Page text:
Zero Waste Kitchen Hack: Reusable Aluminum Can Lids
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You open a can of olives, and if you're anyone other than my olive-crazed boyfriend, you don't use the entire can in one salad.
Do you A) grab a piece of environmentally costly aluminum foil and scrunch it around the can top like a savage raised by frat boys or do you B) do the environmentally smarter and civilized thing and seal it with a reusable can top?
IF YOU'RE STILL DOING OPTION A, AND THAT'S SERIOUSLY NOT A VIABLE OPTION, I'M REALLY GLAD YOU'RE HERE. (I did do that myself until recently. So take my judgy humor with a grain of - sustainable - salt.)
For a long time, I honestly didn't realize there even WAS a better way. And then one day I thought to myself, if they can create tiny eavesdropping terminators that will blast 90s one-hit wonders on command - I'm looking at you, Alexa, you crazy glitch - they MUST have come up with a can top solution that's better and more effective than wads of foil.
Spoiler alert: they did. And they're awesome.
This is one of the easiest, most flawless environmental shifts I've made. It's cheap. It saves me money. It requires zero changes in my routine, and if anything saves me trips to the store.
Why is aluminum foil bad?
Before you reach for the plastic wrap instead, remember that aluminum can be recycled virtually endlessly without quality degradation. The same cannot be said for plastic.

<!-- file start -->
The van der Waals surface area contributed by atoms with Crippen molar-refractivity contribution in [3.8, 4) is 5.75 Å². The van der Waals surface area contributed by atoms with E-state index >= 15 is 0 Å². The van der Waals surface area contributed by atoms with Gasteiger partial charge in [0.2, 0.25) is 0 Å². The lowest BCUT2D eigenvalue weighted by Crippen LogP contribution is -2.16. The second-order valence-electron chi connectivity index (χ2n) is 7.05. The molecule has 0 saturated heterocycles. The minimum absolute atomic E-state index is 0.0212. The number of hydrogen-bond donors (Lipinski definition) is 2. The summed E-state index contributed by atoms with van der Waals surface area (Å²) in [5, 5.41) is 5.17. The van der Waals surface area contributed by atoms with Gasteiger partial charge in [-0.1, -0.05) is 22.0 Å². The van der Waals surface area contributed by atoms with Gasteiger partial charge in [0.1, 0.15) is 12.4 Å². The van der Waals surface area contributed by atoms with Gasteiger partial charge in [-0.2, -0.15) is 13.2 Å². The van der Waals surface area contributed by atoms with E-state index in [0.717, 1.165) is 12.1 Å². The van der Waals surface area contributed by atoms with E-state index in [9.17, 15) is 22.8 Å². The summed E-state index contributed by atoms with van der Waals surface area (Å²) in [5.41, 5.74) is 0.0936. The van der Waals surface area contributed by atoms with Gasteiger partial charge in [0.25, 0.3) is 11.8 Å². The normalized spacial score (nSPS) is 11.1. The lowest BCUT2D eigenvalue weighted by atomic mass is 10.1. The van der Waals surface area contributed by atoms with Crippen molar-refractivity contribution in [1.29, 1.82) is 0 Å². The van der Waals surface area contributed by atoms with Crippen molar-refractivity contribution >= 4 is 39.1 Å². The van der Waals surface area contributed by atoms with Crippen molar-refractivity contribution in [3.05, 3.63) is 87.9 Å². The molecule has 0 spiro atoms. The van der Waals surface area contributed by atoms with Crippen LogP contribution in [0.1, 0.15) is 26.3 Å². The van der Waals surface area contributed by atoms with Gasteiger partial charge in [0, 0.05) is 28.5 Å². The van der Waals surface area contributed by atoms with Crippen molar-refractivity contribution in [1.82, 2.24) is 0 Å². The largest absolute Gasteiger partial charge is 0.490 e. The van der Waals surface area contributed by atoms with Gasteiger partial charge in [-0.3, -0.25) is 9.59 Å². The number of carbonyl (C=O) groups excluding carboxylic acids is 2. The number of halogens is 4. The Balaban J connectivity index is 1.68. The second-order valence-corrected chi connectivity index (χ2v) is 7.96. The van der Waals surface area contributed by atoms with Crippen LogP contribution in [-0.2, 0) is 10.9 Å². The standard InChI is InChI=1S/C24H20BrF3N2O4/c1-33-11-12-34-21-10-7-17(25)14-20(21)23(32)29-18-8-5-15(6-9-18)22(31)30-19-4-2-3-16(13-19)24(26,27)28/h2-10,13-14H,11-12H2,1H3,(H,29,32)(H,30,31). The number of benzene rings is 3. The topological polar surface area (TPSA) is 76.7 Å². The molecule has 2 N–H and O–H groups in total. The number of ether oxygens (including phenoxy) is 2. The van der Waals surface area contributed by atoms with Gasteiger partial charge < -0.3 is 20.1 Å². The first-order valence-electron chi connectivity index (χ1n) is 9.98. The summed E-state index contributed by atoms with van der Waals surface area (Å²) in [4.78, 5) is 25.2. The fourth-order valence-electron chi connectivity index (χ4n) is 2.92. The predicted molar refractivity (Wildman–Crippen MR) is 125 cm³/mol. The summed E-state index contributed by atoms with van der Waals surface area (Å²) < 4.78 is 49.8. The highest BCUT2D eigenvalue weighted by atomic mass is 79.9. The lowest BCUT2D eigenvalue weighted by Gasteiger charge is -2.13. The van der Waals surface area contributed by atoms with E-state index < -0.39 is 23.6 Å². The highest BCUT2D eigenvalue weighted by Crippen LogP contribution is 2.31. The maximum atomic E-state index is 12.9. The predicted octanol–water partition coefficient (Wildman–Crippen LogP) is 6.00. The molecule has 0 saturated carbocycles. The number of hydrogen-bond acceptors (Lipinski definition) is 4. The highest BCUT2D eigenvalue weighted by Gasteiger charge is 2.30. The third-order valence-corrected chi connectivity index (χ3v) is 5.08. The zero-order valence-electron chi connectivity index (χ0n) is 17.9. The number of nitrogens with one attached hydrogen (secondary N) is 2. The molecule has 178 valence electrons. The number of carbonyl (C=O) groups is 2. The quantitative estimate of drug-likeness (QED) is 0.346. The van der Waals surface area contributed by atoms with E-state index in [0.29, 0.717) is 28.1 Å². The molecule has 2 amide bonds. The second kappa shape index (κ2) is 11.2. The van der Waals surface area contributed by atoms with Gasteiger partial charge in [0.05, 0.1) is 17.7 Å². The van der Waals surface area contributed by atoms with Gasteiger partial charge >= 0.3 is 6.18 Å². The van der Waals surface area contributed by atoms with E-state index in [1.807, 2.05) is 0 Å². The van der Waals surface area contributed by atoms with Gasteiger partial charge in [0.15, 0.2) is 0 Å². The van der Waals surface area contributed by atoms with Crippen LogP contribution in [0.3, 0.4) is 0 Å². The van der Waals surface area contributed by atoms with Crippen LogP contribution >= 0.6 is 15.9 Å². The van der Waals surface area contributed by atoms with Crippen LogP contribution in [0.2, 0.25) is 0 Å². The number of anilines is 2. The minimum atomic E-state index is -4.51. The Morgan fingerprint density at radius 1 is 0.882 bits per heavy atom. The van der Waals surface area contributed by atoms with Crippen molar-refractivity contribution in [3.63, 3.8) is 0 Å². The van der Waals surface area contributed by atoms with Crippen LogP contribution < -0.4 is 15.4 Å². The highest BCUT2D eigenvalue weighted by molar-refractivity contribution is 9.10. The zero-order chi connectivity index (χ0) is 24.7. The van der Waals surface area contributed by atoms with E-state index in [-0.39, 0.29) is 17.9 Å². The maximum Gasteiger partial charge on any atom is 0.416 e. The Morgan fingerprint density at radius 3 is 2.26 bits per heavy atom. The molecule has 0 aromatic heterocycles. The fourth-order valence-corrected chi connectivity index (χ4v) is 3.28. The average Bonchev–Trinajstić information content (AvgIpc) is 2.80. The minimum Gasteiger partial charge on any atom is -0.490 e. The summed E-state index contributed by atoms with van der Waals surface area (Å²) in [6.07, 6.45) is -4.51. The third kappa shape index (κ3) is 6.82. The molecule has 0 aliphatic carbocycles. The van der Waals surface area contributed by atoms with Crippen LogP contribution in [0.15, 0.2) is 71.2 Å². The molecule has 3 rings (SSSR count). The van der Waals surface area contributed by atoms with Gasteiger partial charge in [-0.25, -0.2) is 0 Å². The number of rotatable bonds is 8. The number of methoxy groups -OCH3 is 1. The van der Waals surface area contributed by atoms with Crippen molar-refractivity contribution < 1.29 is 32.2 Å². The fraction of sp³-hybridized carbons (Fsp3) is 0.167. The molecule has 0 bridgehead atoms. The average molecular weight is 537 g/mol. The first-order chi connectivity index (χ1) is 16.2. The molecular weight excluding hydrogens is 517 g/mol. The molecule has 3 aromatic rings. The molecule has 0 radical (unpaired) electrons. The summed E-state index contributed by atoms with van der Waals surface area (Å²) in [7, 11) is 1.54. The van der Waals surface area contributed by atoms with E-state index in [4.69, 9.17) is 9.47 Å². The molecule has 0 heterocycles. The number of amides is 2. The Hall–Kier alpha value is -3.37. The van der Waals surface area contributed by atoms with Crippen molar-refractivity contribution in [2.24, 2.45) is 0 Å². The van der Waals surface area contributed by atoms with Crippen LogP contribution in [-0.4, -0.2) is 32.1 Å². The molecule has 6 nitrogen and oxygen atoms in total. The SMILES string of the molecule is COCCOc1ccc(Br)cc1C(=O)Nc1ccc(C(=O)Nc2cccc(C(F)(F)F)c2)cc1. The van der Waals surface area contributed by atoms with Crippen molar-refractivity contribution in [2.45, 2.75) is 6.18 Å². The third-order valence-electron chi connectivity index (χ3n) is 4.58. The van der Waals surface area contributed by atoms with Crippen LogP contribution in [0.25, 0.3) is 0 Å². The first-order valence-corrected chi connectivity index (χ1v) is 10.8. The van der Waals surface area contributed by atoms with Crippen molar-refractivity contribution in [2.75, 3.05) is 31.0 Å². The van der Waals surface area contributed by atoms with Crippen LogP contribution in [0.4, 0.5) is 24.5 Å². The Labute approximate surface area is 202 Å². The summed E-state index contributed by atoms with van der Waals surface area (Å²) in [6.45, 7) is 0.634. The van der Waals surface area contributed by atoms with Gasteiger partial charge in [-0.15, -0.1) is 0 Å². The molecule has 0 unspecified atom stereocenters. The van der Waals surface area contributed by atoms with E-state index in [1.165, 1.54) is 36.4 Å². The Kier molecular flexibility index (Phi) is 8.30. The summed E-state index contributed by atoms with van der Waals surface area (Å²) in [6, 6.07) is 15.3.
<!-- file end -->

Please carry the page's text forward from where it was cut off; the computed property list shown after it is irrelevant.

So should you not use aluminum foil? No. I'm not saying that. I'm just saying we shouldn't treat ANY high-cost materials as disposable. Reduce your impact by buying aluminum foil with at least partly recycled aluminum, and use it where you need it... which is not scrunched up on top of half a can of tomato sauce.
Why are these reusable can tops so good?
Not all reusable can lids are created equal. I had previously used some that were regular plastic, and the quickly warped and cracked in the dishwasher, and then lost their seal. I still use them in a pinch, but these are WAY BETTER.
- They're silicone
- They're FDA approved, contain no Phthalates or BPA, which are found in many plastic lids
- They will not crack, melt, or warp and can withstand high temperatures
- They fit two sizes of cans - think chicken broth and also tuna
- They have a good airtight seal, leaving your food fresher, longer
This tiny, easy change has reduced the amount of trash and unnecessary recycled waste coming out of my kitchen significantly, particularly when I'm cooking for one person. It takes virtually no effort, and if anything eliminates last minute trips to the store for foil.